“As to the origin of the sense of guilt, analysts have different views from those of the psychologists; nor is it easy for analysts to explain it either. First of all, when one asks how a sense of guilt arises in anyone, one is told something one cannot dispute: people feel guilty (pious people call it “sinful”) when they have done something they know to be bad. But then one sees how little this answer tells one. Perhaps, after some hesitation, one will add that a person who has not actually committed a bad act, but has merely become aware of the intention to do so, and also hold himself guilty: and then one will ask why in this case the intention is counted as equivalent to the deed. In both cases, however, one is presupposing that wickedness has already been recognized as reprehensible, as something that ought not to be put into execution. How is this judgment arrived at? One may reject the suggestion of an original — as one might say, natural — capacity for discriminating between good and evil. Evil is often not at all that which would injure or endanger the ego; on the contrary, it can also be something that it desires, that would give it pleasure. An extraneous influence is evidently at work; it is this that decides what is to be called good and bad. Since their own feelings would not have led men along the same path, they must have had a motive for obeying this extraneous influence. It is easy to discover this motive in man’s helplessness and dependence on others, it can best be designated the dread of losing love. If he loses the love of others on whom he is dependent, he will forfeit also their protection against many dangers, and above all he runs the risk that this stronger person will show his superiority in the form of punishing him. What is bad is, therefore, to begin with, whatever causes one to be threatened with a loss of love; because of the dread of this loss, one must desist from it. That is why it makes little difference whether one has already committed the bad deed or only intends to do so; in either case the danger begins only when the authority has found it out, and the latter would behave in the same way in both cases.”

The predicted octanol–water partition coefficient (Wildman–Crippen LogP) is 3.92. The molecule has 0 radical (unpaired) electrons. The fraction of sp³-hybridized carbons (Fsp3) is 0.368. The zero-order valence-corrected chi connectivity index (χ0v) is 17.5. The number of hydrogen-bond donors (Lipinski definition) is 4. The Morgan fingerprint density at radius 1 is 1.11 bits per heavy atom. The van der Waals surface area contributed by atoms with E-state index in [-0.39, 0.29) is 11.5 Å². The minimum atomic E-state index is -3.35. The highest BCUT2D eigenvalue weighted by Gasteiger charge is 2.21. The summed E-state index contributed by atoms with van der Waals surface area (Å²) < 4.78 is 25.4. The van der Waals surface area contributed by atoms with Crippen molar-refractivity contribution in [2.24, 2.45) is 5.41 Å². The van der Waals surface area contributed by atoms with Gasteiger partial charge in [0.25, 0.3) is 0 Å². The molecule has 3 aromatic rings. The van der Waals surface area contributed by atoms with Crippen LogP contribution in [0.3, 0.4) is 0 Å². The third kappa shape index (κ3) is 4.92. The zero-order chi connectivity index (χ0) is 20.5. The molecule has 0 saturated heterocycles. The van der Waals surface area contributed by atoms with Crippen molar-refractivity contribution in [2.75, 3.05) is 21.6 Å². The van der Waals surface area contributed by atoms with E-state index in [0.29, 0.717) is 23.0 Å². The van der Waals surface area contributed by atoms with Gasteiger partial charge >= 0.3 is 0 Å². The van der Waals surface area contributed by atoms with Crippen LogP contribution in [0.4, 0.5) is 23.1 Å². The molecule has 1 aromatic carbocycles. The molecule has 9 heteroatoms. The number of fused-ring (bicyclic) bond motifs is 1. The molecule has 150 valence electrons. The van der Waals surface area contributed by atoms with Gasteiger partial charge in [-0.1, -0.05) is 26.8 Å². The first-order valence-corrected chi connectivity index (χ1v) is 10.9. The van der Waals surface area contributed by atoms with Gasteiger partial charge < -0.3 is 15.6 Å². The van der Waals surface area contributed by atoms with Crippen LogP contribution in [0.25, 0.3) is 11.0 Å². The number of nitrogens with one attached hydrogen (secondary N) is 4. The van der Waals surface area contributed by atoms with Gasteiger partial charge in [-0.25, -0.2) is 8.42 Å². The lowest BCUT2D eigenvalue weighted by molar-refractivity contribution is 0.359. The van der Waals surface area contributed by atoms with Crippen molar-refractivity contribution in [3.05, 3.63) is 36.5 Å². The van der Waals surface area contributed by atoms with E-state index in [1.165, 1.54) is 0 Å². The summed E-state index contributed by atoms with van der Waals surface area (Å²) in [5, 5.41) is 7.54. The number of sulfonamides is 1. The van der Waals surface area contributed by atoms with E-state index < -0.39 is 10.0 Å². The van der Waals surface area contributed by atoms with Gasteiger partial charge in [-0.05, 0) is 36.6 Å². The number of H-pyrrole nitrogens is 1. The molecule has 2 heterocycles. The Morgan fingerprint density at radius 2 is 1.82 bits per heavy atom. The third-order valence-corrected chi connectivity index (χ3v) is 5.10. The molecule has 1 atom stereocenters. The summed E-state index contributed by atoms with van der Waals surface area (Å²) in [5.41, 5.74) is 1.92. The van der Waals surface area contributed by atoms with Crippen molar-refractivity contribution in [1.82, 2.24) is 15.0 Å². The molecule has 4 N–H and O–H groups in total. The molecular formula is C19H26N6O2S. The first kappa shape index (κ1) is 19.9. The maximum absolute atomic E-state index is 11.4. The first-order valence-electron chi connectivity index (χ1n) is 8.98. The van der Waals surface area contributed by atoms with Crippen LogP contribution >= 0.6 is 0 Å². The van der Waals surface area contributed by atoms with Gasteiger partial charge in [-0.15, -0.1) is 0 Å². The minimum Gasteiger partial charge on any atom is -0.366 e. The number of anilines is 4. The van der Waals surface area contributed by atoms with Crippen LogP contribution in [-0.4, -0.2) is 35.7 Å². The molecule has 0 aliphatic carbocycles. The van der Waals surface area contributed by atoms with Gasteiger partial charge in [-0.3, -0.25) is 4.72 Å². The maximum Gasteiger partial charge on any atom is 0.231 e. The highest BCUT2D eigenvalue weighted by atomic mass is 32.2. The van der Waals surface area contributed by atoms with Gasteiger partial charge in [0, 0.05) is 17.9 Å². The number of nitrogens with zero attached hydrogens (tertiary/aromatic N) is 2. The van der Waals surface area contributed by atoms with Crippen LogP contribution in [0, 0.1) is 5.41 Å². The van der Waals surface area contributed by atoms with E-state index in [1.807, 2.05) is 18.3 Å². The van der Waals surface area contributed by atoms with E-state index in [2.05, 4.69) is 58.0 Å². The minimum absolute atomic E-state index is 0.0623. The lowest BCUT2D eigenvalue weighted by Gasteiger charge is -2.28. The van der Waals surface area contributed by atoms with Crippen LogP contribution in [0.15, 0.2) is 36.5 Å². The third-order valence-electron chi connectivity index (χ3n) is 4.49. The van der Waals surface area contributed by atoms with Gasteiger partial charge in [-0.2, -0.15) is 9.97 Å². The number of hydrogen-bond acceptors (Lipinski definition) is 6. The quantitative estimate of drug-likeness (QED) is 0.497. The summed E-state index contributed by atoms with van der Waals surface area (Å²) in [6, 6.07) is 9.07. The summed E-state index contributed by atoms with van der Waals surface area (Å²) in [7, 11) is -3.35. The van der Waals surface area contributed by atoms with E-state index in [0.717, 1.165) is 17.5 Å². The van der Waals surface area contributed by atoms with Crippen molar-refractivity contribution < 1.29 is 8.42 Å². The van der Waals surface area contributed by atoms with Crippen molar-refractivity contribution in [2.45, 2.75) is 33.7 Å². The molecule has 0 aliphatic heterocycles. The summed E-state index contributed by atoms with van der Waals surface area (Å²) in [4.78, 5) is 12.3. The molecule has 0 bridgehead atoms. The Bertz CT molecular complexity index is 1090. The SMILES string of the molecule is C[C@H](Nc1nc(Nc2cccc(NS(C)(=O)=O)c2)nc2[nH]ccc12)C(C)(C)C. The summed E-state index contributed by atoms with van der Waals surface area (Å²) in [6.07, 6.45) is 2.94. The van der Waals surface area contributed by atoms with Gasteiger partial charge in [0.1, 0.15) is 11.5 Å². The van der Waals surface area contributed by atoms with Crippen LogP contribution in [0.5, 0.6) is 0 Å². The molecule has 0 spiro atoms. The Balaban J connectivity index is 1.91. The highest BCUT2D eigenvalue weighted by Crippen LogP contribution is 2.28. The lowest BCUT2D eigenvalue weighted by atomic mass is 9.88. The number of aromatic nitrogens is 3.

That’s quite a passage. So much was covered in that small blurb of text.

The first thing to be established is that ethics do not come into play unless there is more than one person involved. Since we noticed earlier that the sense of guilt has heavy ties with a person’s conceptions of right and wrong, this seems to be a suitable starting point.

If you are a person living on a remote island, far out in the middle of the ocean, with no interaction with anyone other than yourself, then what ethics are there? Are there any constraints on your behavior there? Outside of survival, and making things comfortable for yourself, I can think of none. (Excluding animal rights, but we’ll assume there is no sentient life on the island, other than yourself. Just you, plants, and trees.)

So right and wrong seem to come into play when dealing with others. But how does this dynamic come into existence, and when are we first introduced with the concepts of right and wrong?